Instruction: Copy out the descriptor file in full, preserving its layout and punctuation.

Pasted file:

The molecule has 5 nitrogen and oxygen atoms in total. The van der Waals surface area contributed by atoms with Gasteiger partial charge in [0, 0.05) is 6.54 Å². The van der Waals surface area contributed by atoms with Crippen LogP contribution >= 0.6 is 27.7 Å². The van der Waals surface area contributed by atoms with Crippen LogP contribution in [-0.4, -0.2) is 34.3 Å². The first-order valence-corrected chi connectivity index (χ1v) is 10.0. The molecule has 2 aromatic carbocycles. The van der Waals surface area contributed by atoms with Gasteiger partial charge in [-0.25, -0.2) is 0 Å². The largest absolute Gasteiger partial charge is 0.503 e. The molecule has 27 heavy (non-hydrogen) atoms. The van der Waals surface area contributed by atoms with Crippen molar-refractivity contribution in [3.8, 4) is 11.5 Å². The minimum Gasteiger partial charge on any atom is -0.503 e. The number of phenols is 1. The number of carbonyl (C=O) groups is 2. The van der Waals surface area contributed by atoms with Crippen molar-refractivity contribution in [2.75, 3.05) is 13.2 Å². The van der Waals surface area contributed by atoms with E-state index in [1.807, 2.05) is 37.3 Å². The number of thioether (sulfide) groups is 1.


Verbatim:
The molecule has 5 nitrogen and oxygen atoms in total. The van der Waals surface area contributed by atoms with Gasteiger partial charge in [0, 0.05) is 6.54 Å². The van der Waals surface area contributed by atoms with Crippen LogP contribution >= 0.6 is 27.7 Å². The van der Waals surface area contributed by atoms with Crippen LogP contribution in [-0.4, -0.2) is 34.3 Å². The first-order valence-corrected chi connectivity index (χ1v) is 10.0. The molecule has 2 aromatic carbocycles. The van der Waals surface area contributed by atoms with Gasteiger partial charge in [-0.25, -0.2) is 0 Å². The largest absolute Gasteiger partial charge is 0.503 e. The molecule has 27 heavy (non-hydrogen) atoms. The van der Waals surface area contributed by atoms with Crippen molar-refractivity contribution in [3.8, 4) is 11.5 Å². The minimum Gasteiger partial charge on any atom is -0.503 e. The number of phenols is 1. The number of carbonyl (C=O) groups is 2. The van der Waals surface area contributed by atoms with Crippen molar-refractivity contribution in [2.75, 3.05) is 13.2 Å². The van der Waals surface area contributed by atoms with E-state index in [1.807, 2.05) is 37.3 Å². The number of thioether (sulfide) groups is 1.